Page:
Against: (25) Afghanistan, Algeria, Bangladesh, Brunei Darussalam, Cuba, Democratic People's Republic of Korea, Indonesia, Iran, Iraq, Jordan, Lebanon, Libya, Malaysia, Mali, Mauritania, Pakistan, Qatar, Saudi Arabia, Somalia, Sri Lanka, Sudan, Syria, United Arab Emirates, Vietnam, Yemen.

Abstaining: (13) Angola, Burkina Faso, Ethiopia, Ghana, Lao People's Democratic Republic, Maldives, Mauritius, Myanmar, Trinidad and Tobago, Turkey, Uganda, United Republic of Tanzania, Zimbabwe.

Absent: (15) Bahrain, Chad, People's Republic of China, Comoros, Djibouti, Egypt, Guinea, Guinea-Bissau, Kuwait, Morocco, Niger, Oman, Senegal, Tunisia, Vanuatu.

Statement of revocation
George H. W. Bush personally introduced the motion to revoke 3379 with these words:

And now, for the first time, we have a real chance to fulfill the U.N. Charter's ambition of working "to save succeeding generations from the scourge of war, to reaffirm faith in fundamental human rights, in the dignity and worth of the human person, in the equal rights of men and women and nations large and small to promote social progress and better standards of life in larger freedom. Those are the words from the charter. We will not revive these ideals if we fail to acknowledge the challenge that the renewal of history presents.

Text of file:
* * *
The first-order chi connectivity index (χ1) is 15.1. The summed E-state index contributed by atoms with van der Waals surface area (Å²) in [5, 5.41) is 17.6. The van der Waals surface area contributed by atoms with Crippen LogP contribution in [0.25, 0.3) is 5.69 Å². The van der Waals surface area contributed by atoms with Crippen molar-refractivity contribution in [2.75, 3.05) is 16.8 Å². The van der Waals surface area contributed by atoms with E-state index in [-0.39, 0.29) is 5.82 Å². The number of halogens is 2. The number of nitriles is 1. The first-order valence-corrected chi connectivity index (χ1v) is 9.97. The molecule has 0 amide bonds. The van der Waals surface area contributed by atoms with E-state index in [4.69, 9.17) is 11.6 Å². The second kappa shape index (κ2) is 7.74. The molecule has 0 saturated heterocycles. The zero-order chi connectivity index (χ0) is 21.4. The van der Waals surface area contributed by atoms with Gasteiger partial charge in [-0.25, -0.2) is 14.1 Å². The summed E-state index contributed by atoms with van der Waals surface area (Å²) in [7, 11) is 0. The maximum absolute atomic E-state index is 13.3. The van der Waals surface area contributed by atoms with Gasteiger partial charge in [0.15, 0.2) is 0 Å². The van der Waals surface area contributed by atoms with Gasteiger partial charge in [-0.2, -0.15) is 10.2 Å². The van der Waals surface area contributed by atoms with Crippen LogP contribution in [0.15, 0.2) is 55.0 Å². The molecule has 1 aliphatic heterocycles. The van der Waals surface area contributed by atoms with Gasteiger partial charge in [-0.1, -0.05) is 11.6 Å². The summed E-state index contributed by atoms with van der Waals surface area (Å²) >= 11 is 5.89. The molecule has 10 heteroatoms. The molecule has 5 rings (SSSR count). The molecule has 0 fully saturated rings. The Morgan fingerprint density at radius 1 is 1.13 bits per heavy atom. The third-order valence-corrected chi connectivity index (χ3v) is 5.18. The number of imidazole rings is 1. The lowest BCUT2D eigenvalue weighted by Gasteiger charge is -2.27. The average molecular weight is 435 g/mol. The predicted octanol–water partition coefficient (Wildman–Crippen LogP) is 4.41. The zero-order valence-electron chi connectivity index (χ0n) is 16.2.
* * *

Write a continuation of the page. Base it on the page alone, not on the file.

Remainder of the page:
....No one here can promise that today's borders will remain fixed for all time. But we must strive to ensure the peaceful, negotiated settlement of border disputes. We also must promote the cause of international harmony by addressing old feuds. We should take seriously the charter's pledge "to practice tolerance and live together in peace with one another as good neighbors."